For those who are on Best-of-Security, apologies for having to read this
twice, but given the interest in the SYN problem in this forum, I thought
this would interest some folks here, and perhaps stir them to follow upon
Paul D. Robertson "My statements in this message are personal opinions
net which may have no basis whatsoever in fact."
---------- Forwarded message ----------
Date: Mon, 23 Sep 1996 17:26:18 -0400
From: Eric Schenk <schenk @
Reply-To: netdev @
Eric Schenk <schenk @
To: netdev @
Cc: Alan Cox <alan @
Subject: BoS: A new thought on TCP SYN attacks
Resent-Date: Tue, 24 Sep 1996 16:03:33 +1000
Resent-From: best-of-security @
I've been thinking a bit about D.J. Bernstein's proposed method
of dealing with TCP SYN flooding, and I think I've come up with
a new twist that might make it usuable, at least in some reasonable
subset of cases.
The original proposal from D.J. Bernstein was to take a secret,
(changed every 75 seconds or so), the incoming address, port,
and sequence number and the local address and port and run then
through MD5 or some other secure hash to come up with a 32 bit
sequence number for the outgoing response. When a data packet
comes in that does not match a socket, we just check if the
sequence numbers match the appropriate hash, and if so create
a new socket.
Objections to this proposal include:
1. The incoming MSS is not stored anywhere, which we need to
know once we actually create the connection.
2. No initial RTT measurement will be possible, since
we do not save the time.
3. TCP options such as RFC1323, SACK and T/TCP options cannot be used.
4. The sequence numbers generated by this scheme will not
have the required seperation properties in sequence space
to guarantee reliable TCP operation in the presence of
old packets floating around the network.
After some thought, I think I can address most of these concerns.
1. As pointed out in the discussion in comp.protocols.tcp-ip,
there are not a lot of common MSS values. If we reserve 3 bits
of the 32 bit initial sequence number to store a 3 bit index
into a lookup table of likely MSS values, we can cover most cases.
For cases that don't occur in the table, we simply pick the
the largest choice in the table smaller than the proposed MSS.
2. I think this is a red herring. Currently, for various performance
reasons we ignore RTT measures on SYN packets anyway.
3. Currently, we don't even implement any of these.
I believe the timestamps portion of RFC1323 can be dealt with
without needing to remember anything. Similarly for SACK.
This would depend on our implementation beeing able to accept
Timestamp options or SACK options that start occuring after the SYN
packet. This should not be a big deal. The main thing to remember
is that we should never initiate such options without seeing them first.
Window scaling and T/TCP are problematic. I don't see how to deal with
these at this time.
4. Spacing in the initial sequence number space. In my earlier message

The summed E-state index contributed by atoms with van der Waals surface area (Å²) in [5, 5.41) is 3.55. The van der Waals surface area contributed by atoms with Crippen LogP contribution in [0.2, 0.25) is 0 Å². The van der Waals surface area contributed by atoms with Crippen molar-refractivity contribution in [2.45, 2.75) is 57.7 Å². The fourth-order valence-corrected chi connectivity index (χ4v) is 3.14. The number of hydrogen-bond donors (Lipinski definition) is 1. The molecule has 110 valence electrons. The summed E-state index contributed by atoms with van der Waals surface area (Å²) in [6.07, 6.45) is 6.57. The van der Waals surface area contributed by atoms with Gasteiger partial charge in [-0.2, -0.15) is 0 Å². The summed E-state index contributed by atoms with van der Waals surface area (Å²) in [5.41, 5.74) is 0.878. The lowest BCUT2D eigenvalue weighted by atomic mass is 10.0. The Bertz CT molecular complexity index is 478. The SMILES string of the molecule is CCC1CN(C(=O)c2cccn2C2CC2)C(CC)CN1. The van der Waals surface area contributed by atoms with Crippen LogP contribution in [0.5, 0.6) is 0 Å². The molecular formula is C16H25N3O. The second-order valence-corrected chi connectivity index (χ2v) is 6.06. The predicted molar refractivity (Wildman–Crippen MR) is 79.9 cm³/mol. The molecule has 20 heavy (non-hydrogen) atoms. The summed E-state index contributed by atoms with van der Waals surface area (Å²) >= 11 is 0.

I worried that because we want to tie the ISN to a fast clock, that
we would have to search a very large space to check validity, reducing
the number of bits left for the cookie.. In fact, there is a handy
clock we can tie it to that will not require more than a single check:
namely, the ISN provided by the incoming SYN packet. Here is my basic idea:
saddr source address
sport source port
sseq source sequence number
daddr destination address
dport destination port
We combine (saddr, sport, daddr, dport) with a random secret picked
at boot time. Let t be the MD5 hash of this information. [Sharp readers
will note that this is exactly the formula for an ISN in the current
linux code.] Compute the outgoing ISN as (t + sseq). As long as the
remote TCP is generating appropriately spaced initial sequence numbers,
we will generate appropriately spaced initial sequence numbers.
An attack would still need to know our random secret in order to
spoof a connection without seeing any of our outgoing traffic.
If an attacker can see our outgoing traffic, then they will be
able to spoof a connection, but they could have done that anyway,
even under the secure sequence number scheme we currently use.
What I haven't covered yet, is the need to encode the MSS, and the
issue of expiring "old" cookies. We can encode the MSS by replacing
the top 3 or so bits of the cookie with an index into a table of MSS
values. This reduces the security marginally.
This leaves the issue of expiring cookies. Once we issue a cookie,
a respondent on the far end can wait for an arbitrary period before
responding, and still get a connection. This could be avoided by
replacing some of the high order bits of the cookie with a randomly
selected secret that changes once every few minutes.
If we leave enough bits in the cookie depdendent on the incoming ISN,
then we still avoid problems with sequence space wrap around.
I should say that it is not clear to me that this additional
complication is necessary.
So the end result here is that we can deal with SYN flooding using
constant space, provided that we don't want to implement window
scaling or T/TCP. I'll give RFC1323 another look later tonight and
see if I can figure out a way to get window scaling to work. T/TCP
is probably harder.
Eric Schenk www: http://www.cs.toronto.edu/~schenk
Department of Computer Science email: schenk @
University of Toronto